Sunday, September 23, 1963, was a day when one of the mightiest cogs in the industrial revolution was taken away from the people of South Pembrokeshire.  

This was the day when steam locomotive No. 6118 – the mail train bound for London – left the Dock platform for the very last time, to make way for the diesel engines.

Her passing marked the end of an era for the townspeople who had heard her whistle since time immemorial, her passengers who had boarded her at so many stations across south Pembrokeshire and the staff who had manned her with a commitment that reigned supreme.

To mark the 60th anniversary of her final journey, the Western Telegraph met up with Les Evans who was a 23-year-old railway fireman on the day of her departure.

“September 23, 1963, was possibly one of the saddest days I can remember,” he says.

“Dr Beeching wanted to make the railways pay, so his decision was to close so many down.

“I’ll never forget 5.55pm that Sunday evening, when the mail train left Pembroke Dock for the very last time - it really was the end of an era for so many of us.”

For as long as he can remember, Les’ dream was to become a train driver.

“I remember being asked in school what I wanted to be when I grew up and my ambition was always to be a train driver. So in 1956, when I was 16 I joined the Whitland railway as an engine cleaner.”

Les stayed with the Whitland station for two years and then, when he was 18, he moved to Southall in Middlesex where he began training as a railway fireman.

“Moving to London from Kilgetty was a frightening thing in those days,so when I was offered a transfer to Pembroke Dock around 18 months later, it was the best news I could have hoped for."

In those days, Pembroke Dock steam trains were manned by six drivers and seven firemen.

“When I moved back to Kilgetty this meant a 12 mile journey to and from Pembroke Dock every day.

"I got home on the Friday night with £20 in my pocket and the following morning I hitch-hiked to a man in Llawhaden who was selling motorbikes. I told him what I wanted, and he showed me this little BSA Bantam that he was selling for £16. So I bought it, which meant I could travel every day to the station in Pembroke Dock.”

If Les was working the early shift, he had to be at the station in time for the first train that left at 4.30am. And the last shift was back at the Dock at 11pm.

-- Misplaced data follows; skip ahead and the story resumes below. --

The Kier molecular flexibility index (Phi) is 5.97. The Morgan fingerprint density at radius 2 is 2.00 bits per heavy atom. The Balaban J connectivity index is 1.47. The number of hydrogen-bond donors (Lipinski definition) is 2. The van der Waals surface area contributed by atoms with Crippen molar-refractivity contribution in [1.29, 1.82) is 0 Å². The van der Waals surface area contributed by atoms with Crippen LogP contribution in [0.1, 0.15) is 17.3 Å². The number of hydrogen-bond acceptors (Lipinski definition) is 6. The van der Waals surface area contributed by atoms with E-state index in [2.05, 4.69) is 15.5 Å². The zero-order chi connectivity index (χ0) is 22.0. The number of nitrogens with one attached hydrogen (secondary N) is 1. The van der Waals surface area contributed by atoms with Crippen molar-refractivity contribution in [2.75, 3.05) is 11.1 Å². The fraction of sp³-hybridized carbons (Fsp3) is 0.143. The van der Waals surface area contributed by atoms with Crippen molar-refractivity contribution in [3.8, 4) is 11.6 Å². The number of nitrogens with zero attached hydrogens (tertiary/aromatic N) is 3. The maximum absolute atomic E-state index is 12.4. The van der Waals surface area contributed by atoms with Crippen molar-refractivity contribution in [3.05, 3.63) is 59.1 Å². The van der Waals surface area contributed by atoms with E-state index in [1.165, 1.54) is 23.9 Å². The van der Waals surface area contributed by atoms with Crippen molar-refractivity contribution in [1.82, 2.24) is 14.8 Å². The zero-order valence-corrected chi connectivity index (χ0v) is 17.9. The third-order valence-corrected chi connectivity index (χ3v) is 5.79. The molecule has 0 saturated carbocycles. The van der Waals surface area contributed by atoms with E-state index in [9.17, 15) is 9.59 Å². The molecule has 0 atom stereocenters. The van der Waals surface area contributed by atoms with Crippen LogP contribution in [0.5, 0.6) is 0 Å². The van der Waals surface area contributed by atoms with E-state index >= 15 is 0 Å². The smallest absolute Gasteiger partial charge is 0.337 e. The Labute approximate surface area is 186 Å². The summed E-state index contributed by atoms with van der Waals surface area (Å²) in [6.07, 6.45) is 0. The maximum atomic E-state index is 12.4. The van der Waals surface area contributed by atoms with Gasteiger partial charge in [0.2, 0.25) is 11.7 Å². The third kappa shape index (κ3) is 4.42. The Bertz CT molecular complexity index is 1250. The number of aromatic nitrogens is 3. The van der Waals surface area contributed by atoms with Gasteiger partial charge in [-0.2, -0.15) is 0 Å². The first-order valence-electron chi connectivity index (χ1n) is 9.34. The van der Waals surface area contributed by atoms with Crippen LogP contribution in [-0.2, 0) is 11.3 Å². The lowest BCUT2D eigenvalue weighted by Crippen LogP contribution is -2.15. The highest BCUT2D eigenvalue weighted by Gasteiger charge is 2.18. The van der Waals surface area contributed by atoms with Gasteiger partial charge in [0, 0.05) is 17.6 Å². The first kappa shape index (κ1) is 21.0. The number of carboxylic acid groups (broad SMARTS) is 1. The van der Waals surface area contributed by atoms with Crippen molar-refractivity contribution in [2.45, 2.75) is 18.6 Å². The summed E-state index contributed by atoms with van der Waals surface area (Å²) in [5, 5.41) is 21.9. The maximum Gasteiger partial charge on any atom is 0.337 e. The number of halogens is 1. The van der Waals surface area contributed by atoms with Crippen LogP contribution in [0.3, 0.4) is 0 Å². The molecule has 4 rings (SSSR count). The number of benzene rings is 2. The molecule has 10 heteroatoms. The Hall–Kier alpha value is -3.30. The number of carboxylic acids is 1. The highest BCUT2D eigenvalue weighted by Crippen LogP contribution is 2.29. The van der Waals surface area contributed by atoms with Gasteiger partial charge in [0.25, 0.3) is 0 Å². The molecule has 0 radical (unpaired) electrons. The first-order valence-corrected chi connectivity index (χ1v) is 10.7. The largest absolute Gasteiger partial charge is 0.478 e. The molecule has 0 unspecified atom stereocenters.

“We’d leave Pembroke Dock then travel to Pembroke, Lamphey, Manorbier, Penally, Tenby, Saundersfoot, Kilgetty, Templeton, Narberth and Whitland,” he recalls, without a moment’s hesitation.

“And the mail train worked in chain shifts from Pembroke Dock to Whitland and then another to Swansea, another to Cardiff and then on to London.

“In those days the trains were so busy. You’d see different faces all the time and you’d know who to expect on the first train in the morning, then you’d see people getting on to get to work in Tenby and all the way along the line to Whitland.”

The driver on the day of the train’s final departure from Pembroke Dock was William George Hall of Pennar, who was known as Bryn.

Western Telegraph: Les (left) and Bryn Hall on their final journey on the 6118Les (left) and Bryn Hall on their final journey on the 6118 (Image: Les Evans)

“In those days we weren’t supposed to use the whistle so much, but that night I knew I was really going to blow her,” Bryn Hall said in an interview with the Western Telegraph following his train’s final departure on September 23, 1963.

“And why not? This was the last team run from Pembroke Dock, and I was getting my cards.

"All the years I've ben driving, the novelty has never worn off.  It's a pity it has to end like this."

Les, like Bryn, had to find alternative employment after serving as a fireman on the steam trains for seven years. His first job was as a security policemen at the Manorbier Army Camp and then in the steel works in south Wales.

“These days people wake up in the morning and think to themselves, ‘Another day’s work’ but when I was working on the railway, I’d look forward each and every day, to waking up and going to work,” concludes Les.

“It was a hobby more than a job, and it gave me more satisfaction and enjoyment than you’d ever know.

“They were very special days and when the 6118 travelled out of Pembroke Dock for the very last time, it really was the end of an era for so very many people.”